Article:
5 Hot Springs Worth Traveling For
From an ancient pool near the Dead Sea to the picturesque American West, join us on a world tour of the most stunning spots to take a dip.
In the world of spa treatments, it all goes back to water-and travel. After all, the word “spa” itself comes from Spa, Belgium, a popular watering spot back in the 1600s. In the centuries since, cultures all over the globe turned to natural, mineral-rich waters to treat a wide array of concerns, from the medical (sinus issues, muscle and joint pain) to cosmetic (skin clarity, psoriasis). The ancient Romans turned soaking into an art form-and a part of daily life-and as the Roman Empire grew, baths known as thermae were established wherever mineral springs were discovered. Over the years, many of these ancient hot spring towns grew into wellness resorts, particularly once European doctors started recommending “water cures” in the 18th century. With so many steamy spots to choose from in the world, we’ve narrowed our list down to natural hot, mineral, and geothermal springs in historic, picturesque locations, including two right here in the U.S. Here are some of the prettiest places to jump in and say “ahhh.”
1. Szechenyi Bath, Budapest, Hungary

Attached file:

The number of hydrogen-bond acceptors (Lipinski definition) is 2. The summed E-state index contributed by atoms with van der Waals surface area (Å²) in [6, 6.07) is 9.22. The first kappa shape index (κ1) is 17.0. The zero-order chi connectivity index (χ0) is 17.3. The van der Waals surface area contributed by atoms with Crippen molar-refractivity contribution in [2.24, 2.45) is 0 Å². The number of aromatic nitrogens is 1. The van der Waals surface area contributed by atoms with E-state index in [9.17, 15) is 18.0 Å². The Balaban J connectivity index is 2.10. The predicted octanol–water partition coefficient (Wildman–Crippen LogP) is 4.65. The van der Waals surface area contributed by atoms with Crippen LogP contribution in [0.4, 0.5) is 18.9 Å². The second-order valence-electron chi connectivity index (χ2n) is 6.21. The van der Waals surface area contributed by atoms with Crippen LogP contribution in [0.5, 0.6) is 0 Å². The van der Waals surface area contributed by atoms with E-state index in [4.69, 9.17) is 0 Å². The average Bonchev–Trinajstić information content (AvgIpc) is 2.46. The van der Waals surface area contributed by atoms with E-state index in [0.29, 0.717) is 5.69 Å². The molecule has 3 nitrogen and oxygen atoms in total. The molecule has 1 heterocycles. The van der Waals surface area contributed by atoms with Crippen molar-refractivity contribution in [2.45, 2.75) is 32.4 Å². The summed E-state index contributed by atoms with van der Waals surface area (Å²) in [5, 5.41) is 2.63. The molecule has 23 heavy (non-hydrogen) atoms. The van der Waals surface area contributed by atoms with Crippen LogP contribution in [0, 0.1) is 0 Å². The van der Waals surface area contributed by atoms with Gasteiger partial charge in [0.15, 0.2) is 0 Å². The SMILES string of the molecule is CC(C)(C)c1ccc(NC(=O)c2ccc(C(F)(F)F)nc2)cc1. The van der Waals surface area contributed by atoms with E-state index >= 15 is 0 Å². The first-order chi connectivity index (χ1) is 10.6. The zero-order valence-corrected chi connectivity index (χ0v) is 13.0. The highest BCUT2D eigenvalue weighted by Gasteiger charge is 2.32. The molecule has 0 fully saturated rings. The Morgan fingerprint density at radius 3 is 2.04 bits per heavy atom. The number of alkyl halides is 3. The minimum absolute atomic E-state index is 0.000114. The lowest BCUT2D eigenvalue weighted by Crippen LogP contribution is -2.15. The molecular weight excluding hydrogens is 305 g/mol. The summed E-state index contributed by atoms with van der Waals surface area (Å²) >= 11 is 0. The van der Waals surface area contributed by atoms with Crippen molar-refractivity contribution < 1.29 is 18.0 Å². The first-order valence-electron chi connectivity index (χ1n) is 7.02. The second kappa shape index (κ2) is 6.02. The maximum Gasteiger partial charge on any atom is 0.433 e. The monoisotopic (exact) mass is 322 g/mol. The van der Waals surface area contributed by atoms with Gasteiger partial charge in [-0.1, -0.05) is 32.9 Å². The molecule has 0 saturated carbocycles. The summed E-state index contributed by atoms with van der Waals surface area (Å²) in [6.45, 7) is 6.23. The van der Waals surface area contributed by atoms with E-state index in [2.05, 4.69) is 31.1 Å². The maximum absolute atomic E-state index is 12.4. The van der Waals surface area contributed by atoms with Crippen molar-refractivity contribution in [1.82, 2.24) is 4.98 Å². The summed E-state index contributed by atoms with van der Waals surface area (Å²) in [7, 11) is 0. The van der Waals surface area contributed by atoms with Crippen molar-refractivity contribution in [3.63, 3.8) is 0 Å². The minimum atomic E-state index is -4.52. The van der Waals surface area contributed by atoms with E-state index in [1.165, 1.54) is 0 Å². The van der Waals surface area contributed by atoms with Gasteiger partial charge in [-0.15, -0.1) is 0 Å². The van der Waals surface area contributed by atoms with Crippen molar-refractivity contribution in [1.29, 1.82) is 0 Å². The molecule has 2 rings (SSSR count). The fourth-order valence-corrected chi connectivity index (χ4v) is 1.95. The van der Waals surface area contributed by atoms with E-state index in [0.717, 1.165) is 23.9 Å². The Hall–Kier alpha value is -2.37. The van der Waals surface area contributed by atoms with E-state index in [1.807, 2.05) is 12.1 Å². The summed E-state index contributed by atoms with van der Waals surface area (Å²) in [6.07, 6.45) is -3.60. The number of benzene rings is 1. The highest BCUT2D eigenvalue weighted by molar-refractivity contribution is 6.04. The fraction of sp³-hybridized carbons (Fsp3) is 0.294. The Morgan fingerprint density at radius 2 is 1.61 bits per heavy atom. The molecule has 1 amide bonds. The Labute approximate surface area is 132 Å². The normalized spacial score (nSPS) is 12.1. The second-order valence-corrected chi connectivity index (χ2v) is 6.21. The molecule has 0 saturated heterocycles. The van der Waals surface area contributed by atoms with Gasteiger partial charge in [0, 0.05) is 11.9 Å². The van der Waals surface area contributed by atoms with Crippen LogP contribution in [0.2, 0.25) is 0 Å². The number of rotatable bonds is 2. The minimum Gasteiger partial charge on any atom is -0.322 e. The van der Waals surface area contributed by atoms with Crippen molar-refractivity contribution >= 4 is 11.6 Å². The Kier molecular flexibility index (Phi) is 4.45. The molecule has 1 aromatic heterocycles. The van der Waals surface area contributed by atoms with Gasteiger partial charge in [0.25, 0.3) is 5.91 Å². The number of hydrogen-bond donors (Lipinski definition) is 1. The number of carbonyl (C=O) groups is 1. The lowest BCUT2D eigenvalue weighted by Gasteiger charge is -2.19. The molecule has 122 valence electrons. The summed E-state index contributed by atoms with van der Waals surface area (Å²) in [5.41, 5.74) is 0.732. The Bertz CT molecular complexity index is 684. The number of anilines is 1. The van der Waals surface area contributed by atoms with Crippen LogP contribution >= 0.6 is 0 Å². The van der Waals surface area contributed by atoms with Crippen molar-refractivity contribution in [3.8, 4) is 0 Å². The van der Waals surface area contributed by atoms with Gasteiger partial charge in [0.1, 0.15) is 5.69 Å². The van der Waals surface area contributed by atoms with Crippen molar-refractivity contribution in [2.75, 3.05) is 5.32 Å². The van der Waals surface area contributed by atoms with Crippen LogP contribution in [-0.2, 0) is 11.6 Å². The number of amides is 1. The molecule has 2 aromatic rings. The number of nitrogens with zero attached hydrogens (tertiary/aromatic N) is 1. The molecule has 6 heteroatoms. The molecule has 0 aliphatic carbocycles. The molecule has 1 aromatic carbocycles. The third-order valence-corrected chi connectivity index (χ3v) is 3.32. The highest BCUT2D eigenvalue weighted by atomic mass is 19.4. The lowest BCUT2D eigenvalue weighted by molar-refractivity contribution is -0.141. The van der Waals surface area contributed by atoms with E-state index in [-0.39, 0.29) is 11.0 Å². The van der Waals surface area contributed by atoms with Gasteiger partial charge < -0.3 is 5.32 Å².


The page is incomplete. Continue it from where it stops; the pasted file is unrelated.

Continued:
Drinking the water is as healing as soaking in it.
Ancient Celtic settlers were the first to make use of the therapeutic waters (they named the area Ak-Ink, or “ample water”), followed by the Romans, who built the first official baths and re-dubbed the place Aquincum. Though the bathing culture continued through centuries of Hungarian and Turkish rule, the traditions floundered in the 18th century-until the re-discovery of some thermal springs in the 1800s. A scientific interest in the benefits led to the construction of some of the city’s most famous bathhouses, some which remain today.
The Benefits: The thermal waters are rich in a variety of minerals, including fluoride, calcium, hydro-carbonate, sodium, magnesium, sulphate, and metabolic acid. The combination has proved effective in treating chronic arthritis and other joint illnesses and orthopedic issues. The water from drinking wells is also high in similar minerals, and is good for treating gastric ulcers and various internal inflammations.
How to Soak: There are enough mineral springs under the city of Budapest to feed more than 50 public baths and pools, numerous private spas, and countless drinking fountains. We suggest the stunning Szechenyi Bath, which opened in 1913. The complex includes three large outdoor pools, heated to varying degrees, plus several pools with jets and waterfalls, saunas, and spots for aqua-aerobics and other therapies. szechenyibath.com; entrance fee from $12.50.
2. Banff Upper Hot Springs, Banff National Park, Alberta, Canada
Soak in the Rockies at this national park.